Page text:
Act: Inspiration

Putting Things Back where They Should Be – Managing Waste in Naivasha Town

June 12, 2018

In the fourth Guest Editor post from Wangūi Kamonji, she takes us to Naivasha Town in Kenya for an inspiring look at a local waste initiative.

James Kagwe, who runs a waste management collective called ‘Waste to Best’ in Naivasha Town in Kenya’s Rift Valley. His path has taken him from flower growing to street clean-ups, waste collection and waste management.  He now has his eyes set on turning waste into a resource that benefits his community in multiple ways, all of this inspired by a pointed question years back. I joined him at a newly started community garden, and on the donkey cart he uses to collect waste, to find out more about his work and do some myself. From his journey, it was clear that small actions are how to begin and grow.

How did you come to be working in Naivasha?

I come from Central Kenya but I found myself in Naivasha, when I came to live with my sister and work in the flower farms [which supply a third of cut flowers to Europe]. I wasn’t content there and decided to start my own business trading in milk. This work took me round my neighbourhood and I observed that there was a lot of waste on the streets. The town’s population is growing because people are moving here for tourism and horticultural work leading to high waste generation.

With urban growth being so high, the town administration struggles to manage it. So people were throwing waste on the streets outside of their houses.

At the entrance to the waste management site, a small plot allocated by the municipality houses a compost heap, domestic animals and waste at different stages of segregation and recovery.

What made you decide to do something about the waste problem?

In 2007 on World Environment Day, we did a street cleaning campaign with Professor Wangari Maathai, who I consider my mentor. I remember when we finished the exercise she asked,

“OK, we have cleaned the street today, but tomorrow who will do it?”

She encouraged us to form a group and continue the work of collecting waste. So that’s where we started. We began to collect the waste that people would throw outside the plots. Soon we saw that this was not sustainable, because residents kept throwing waste out on the streets.

We decided therefore, to give residents bags to put their waste in, which we would collect weekly.

At the time, we were co-operating with the municipal council. We would give them the waste we collected and they would take it in their vehicles to the city dump. Later when we had a change in administration to the county government, they no longer took the waste we had collected. By this point, I had seen a problem in the way we were operating, however.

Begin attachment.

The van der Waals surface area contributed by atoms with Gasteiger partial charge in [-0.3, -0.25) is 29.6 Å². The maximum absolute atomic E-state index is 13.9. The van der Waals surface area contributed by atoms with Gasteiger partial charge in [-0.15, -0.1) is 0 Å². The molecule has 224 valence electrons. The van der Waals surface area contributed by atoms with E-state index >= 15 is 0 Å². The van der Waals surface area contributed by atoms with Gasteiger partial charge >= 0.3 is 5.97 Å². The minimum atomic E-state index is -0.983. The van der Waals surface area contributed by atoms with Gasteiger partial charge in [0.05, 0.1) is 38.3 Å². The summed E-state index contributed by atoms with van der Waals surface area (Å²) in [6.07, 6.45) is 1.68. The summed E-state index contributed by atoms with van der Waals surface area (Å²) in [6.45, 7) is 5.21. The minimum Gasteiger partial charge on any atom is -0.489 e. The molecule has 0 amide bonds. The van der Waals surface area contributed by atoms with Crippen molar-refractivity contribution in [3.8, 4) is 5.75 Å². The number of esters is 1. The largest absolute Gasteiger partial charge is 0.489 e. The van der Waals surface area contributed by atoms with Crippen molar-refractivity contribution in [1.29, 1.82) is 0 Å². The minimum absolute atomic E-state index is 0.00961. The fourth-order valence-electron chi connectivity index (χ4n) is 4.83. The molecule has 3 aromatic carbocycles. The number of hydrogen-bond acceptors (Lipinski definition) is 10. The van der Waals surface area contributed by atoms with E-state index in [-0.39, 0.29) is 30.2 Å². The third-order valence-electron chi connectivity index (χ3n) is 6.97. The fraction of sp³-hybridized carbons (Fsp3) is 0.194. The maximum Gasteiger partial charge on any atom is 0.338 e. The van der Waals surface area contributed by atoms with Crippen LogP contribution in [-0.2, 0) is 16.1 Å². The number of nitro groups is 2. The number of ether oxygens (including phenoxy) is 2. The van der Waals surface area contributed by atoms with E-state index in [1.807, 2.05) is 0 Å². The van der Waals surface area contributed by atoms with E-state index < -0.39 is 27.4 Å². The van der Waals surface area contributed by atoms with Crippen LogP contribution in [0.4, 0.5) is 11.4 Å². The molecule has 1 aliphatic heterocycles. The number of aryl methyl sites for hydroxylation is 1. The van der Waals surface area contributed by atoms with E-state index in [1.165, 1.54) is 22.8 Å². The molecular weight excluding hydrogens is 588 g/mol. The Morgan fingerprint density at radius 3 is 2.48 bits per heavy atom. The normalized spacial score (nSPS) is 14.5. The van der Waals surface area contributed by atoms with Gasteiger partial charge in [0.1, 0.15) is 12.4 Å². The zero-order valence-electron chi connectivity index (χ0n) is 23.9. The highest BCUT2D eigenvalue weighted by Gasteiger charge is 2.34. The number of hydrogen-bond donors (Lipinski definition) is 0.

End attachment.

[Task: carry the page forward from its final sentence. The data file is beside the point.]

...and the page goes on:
If you collect waste from one place, and take it to another, you are simply transferring a problem. James Kagwe

Taking waste to the dumpsite in Naivasha, which is located on a hill at the bottom of which is the lake, was creating more problems. All the waste on the hill goes down to the lake when it rains. Yet Lake Naivasha is the life of Naivasha. Everything surrounds that lake, so if the lake dies, the whole of Naivasha town will die.

I decided that I would take initiative in managing this waste. We rented land somewhere to be our waste management site. Then came the next challenge: since the county government had withdrawn their vehicles we needed some form of transport. I improvised by using a donkey. I get waste using a donkey cart, and take it to the place we have rented, where we do the waste segregation.

Kagwe after collecting waste on one street-Photo by Kate Getz

Who do you work with?

I approached different people who I thought were of like mind and shared my idea of collecting and managing waste, and I brought those who were interested on board. I also try to work with women in particular those who are having a hard time economically because we want to empower them through this work.

What are the core values with which you work?

Transparency is very important to us.

Every shilling we get from the project, we account for. And we plough this back into the project to grow it and support other projects we have. For example, for our new ‘Tree per Plot’ initiative we do not have funds from anywhere, but the money that we save from the payments for waste collection. Additionally, we have a chicken project, we have a cow and a community garden project, and all these are supported from the waste we collect, and the money we save from payments for waste collection.